In 1979, the first referendum on devolution for Wales was lost, with those wanting a Welsh Assembly securing only 20% of the vote. Within a year 50 arson attacks on second homes and individually owned caravans had occurred and by the end of the decade more than 200 properties, including some owned by Welsh Conservative MPs had been damaged or destroyed. Four different nationalist groups claimed responsibility. Arson attacks were a “response to the threat of English-speaking incomers to the viability of the Welsh language in rural areas and, more significantly in the long-term, to the rising crisis in affordable housing”. In 2019-20, there were 17,505 people in Wales learning Welsh, 86% of them of working age.
In January this year, Welsh papers were reporting that there was a risk, ‘open talk’ of another holiday cottages arson campaign. In May last year, the Economist was reporting that second homes were coming under increasing attack: “In Nefyn, around a fifth of properties are second homes. In Abersoch, 12 miles away, 46% are. That village is packed with 4x4s and sports cars driven by Cheshire’s business elite.” In June this year, The Telegraph reported that angry Welsh villagers are talking about “torching houses” of second homeowners.
In early June, the Daily Mail reported the crisis in locally affordable housing in many parts of Britain exacerbated by the purchase of second homes with demand from wealthy outsiders pricing local people out of the market and Welsh political leaders pointing to “people buying from afar purely as an investment to earn money”, facilitated by the growth of Airbnb.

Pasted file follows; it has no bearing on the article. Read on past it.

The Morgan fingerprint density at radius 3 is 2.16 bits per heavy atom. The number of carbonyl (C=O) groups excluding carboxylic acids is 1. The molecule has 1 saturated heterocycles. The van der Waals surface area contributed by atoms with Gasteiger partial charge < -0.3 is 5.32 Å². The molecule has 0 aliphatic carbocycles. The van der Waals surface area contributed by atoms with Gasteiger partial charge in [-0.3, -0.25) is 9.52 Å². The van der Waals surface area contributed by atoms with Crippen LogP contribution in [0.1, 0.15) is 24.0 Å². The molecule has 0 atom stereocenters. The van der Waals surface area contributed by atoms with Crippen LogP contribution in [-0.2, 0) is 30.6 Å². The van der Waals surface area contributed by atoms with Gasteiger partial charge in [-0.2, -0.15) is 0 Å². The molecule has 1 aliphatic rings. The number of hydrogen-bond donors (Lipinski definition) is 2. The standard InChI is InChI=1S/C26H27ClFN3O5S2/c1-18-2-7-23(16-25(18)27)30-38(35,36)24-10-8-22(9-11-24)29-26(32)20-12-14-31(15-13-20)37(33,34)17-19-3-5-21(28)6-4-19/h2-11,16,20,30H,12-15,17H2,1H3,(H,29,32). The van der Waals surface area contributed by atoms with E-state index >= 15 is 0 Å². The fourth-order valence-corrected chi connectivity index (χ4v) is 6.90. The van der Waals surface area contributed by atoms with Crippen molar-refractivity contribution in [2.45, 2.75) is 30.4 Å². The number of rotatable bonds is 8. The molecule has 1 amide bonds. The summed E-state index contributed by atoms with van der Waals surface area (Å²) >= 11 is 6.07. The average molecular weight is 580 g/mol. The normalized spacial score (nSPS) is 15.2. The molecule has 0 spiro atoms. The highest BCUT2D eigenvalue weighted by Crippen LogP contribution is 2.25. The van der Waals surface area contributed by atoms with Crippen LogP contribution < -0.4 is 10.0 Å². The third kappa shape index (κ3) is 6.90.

In March last year, the Welsh government announced stringent new rules aimed at combating the number of second homes in rural Welsh communities. Currently, 23,000 properties in Wales pay a council tax premium of 100%. From April 2023 local authorities will be able to set council tax premiums on second homes and long-term empty properties at up to 300%. Estate agents are reporting that already second homeowners are selling up. But on the Welsh Riviera, second homes are reported to be sold to “wealthy individuals who will use their second houses less often, leading to the closure of independent shops, bars and restaurants.”
In addition to the council tax rise, the Welsh government has tightened the regulation of the holiday rental market. “Welsh holiday firms will ‘die like dolphins’ after 182 day letting policy confirmed”. From April 1, 2023, the Welsh Government will insist that self-catering properties are let for at least 182 days each year in a move critics say will “decimate” the Welsh tourism industry. The Wales Tourism Alliance, which represents 6,000 tourism operators in Wales, believes 84% of the country’s holiday lets could now be forced to close.
The English Housing Survey in January this year estimated that there were 495,000 second homes in the UK concentrated in holiday areas. It is a growing problem by no means unique to Wales or the UK.